Matrin 3 gene identified

Following on from our ’year of hope’ appeal last month an international team of researchers, including two funded by the MND Association, have identified mutations in the Matrin 3 (MATR3) gene as a cause of the rare inherited form of MND.

Medical Research Council (MRC)/ MND Association Lady Edith Wolfson Clinical Research Fellow Dr Pietro Fratta was involved in the research, which was published on 30 March 2014 in the prestigious journal Nature Neuroscience.

Inherited MND is a rare form of MND (5-10% of total MND cases) and the MATR3 gene is the latest to be identified. This rare form of MND is characterised by a family history of MND.

New gene, new gene

When a new gene is first identified this creates a great deal of ‘buzz’ amongst the MND research community, often generating more questions than answers:

  • How common is this inherited MND gene?
  • How does this gene cause MND?

This is the starting point for MATR3. Unfortunately, we just don’t know the answers to these questions at the moment. Hopefully MND researchers will now use the discovery of MATR3 to find the answers to these questions and further our understanding of this gene.

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Celebrating posters

If you followed the reporting about the symposium last weekend, I’m willing to bet (but I haven’t checked!) that most it will have been about the talks that people attended or liked. When actually, a large proportion of the research presented at the International Symposium on ALS/MND is in the form of a poster.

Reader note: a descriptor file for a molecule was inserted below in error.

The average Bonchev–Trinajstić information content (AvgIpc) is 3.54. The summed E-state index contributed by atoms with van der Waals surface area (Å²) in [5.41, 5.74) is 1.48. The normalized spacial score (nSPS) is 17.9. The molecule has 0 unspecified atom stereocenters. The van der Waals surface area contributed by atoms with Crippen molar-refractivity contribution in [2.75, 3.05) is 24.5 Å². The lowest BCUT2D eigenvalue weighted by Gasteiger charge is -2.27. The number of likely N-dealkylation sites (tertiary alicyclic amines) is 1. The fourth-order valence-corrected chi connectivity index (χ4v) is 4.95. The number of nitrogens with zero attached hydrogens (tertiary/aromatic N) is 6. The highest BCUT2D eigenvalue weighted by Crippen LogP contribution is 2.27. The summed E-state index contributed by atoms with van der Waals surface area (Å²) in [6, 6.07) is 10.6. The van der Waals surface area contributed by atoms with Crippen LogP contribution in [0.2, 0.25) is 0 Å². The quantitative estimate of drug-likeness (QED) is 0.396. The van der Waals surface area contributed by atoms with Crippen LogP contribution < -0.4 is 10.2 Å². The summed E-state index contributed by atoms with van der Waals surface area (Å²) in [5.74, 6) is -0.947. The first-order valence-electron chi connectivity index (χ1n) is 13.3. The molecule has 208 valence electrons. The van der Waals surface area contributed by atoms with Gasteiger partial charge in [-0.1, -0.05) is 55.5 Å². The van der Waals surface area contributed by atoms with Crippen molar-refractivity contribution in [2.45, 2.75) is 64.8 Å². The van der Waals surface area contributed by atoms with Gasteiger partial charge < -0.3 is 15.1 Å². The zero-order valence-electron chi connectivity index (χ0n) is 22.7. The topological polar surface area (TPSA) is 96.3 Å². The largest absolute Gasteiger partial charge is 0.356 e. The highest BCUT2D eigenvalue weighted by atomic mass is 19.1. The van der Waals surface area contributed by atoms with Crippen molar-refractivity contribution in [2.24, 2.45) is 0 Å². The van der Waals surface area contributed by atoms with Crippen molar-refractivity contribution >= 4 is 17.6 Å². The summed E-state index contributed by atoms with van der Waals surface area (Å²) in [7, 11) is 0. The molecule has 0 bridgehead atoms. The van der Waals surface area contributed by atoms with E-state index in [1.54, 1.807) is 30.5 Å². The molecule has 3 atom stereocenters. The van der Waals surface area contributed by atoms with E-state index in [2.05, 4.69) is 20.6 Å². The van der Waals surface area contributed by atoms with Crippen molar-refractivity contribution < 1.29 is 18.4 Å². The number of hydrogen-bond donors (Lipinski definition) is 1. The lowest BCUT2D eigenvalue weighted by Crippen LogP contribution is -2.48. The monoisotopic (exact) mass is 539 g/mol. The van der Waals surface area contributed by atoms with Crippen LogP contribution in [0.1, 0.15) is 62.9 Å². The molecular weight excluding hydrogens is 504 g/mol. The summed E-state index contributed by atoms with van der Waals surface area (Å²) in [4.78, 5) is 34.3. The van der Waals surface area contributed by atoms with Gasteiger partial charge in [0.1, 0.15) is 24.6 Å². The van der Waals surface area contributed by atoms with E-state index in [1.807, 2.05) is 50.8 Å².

Milan poster session discussion

Delegates discuss a poster presentation

A poster is a hard copy of a research study, it can be the latest results or developing a new methodology. It’s quite often a PhD student’s introduction into presenting their work face to face to their peers.

Following the day’s talks, on the first and second evening of the symposium, it was time for an opportunity for some informal networking around the posters. At allocated time slots presenters stand by their work and explain it to fellow delegates. (They also have time to visit other posters too).

For twenty of those presenting posters, there was an additional pressure. They were on the shortlist for the International Symposium Clinical and Scientific Poster Prizes respectively.

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The cell that never grew up

With Pantomime season kicking off back home in the UK, delegates in Milan were introduced to one of the newest cellular villains in the MND story – oligodendrocytes.

Although oligodendrocytes were first identified in the 1920s and are known to be affected in multiple sclerosis, they were generally considered as ‘bit part’ players in MND rather than ‘centre stage’.

All that has started to change in the past couple of years, with researchers in the USA and Belgium independently showing that, in both SOD1 mice and human post mortem MND brain tissue, the brain was making new oligodendrocytes to replace ones that appeared to be dying off.  The problem is that the new ones being formed appear to get stuck in an immature state and therefore do not perform their role of helping motor neurons to maintain appropriate energy levels and also send electrical signals down their long nerve fibres.

So, by getting stuck in a ‘Peter Pan’ scenario of never growing up, oligodendrocytes may be at best, unable to help protect the death of motor neurons or, at worst, they may actually contribute to the degeneration. Peter Pan rather than Captain Hook as the pantomime villain is a novel twist to the script!

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Tilting the scales